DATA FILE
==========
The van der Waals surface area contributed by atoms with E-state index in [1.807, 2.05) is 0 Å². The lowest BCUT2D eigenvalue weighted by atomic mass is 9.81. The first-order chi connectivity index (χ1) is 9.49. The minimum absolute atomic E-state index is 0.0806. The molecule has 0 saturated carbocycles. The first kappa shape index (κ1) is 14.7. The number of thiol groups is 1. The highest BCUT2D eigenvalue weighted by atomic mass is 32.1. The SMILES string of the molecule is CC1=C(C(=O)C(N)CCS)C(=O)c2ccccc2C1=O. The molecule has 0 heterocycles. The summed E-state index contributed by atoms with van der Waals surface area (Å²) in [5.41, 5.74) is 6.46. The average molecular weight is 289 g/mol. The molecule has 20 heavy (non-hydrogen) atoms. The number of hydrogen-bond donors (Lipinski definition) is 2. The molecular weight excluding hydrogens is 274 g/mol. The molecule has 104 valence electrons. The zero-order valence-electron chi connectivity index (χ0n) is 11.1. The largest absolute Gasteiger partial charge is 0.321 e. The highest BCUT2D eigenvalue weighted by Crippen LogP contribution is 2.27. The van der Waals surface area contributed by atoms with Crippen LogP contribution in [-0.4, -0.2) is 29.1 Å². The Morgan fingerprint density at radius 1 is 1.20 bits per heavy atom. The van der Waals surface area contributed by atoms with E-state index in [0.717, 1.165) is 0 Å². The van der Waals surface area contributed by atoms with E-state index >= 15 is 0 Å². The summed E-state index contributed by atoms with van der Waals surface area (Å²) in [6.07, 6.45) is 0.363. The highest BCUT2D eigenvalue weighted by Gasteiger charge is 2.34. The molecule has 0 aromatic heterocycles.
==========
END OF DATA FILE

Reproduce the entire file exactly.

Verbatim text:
The van der Waals surface area contributed by atoms with E-state index in [1.807, 2.05) is 0 Å². The lowest BCUT2D eigenvalue weighted by atomic mass is 9.81. The first-order chi connectivity index (χ1) is 9.49. The minimum absolute atomic E-state index is 0.0806. The molecule has 0 saturated carbocycles. The first kappa shape index (κ1) is 14.7. The number of thiol groups is 1. The highest BCUT2D eigenvalue weighted by atomic mass is 32.1. The SMILES string of the molecule is CC1=C(C(=O)C(N)CCS)C(=O)c2ccccc2C1=O. The molecule has 0 heterocycles. The summed E-state index contributed by atoms with van der Waals surface area (Å²) in [5.41, 5.74) is 6.46. The average molecular weight is 289 g/mol. The molecule has 20 heavy (non-hydrogen) atoms. The number of hydrogen-bond donors (Lipinski definition) is 2. The molecular weight excluding hydrogens is 274 g/mol. The molecule has 104 valence electrons. The zero-order valence-electron chi connectivity index (χ0n) is 11.1. The largest absolute Gasteiger partial charge is 0.321 e. The highest BCUT2D eigenvalue weighted by Crippen LogP contribution is 2.27. The van der Waals surface area contributed by atoms with Crippen LogP contribution in [-0.4, -0.2) is 29.1 Å². The Morgan fingerprint density at radius 1 is 1.20 bits per heavy atom. The van der Waals surface area contributed by atoms with E-state index in [0.717, 1.165) is 0 Å². The van der Waals surface area contributed by atoms with E-state index >= 15 is 0 Å². The summed E-state index contributed by atoms with van der Waals surface area (Å²) in [6.07, 6.45) is 0.363. The highest BCUT2D eigenvalue weighted by Gasteiger charge is 2.34. The molecule has 0 aromatic heterocycles.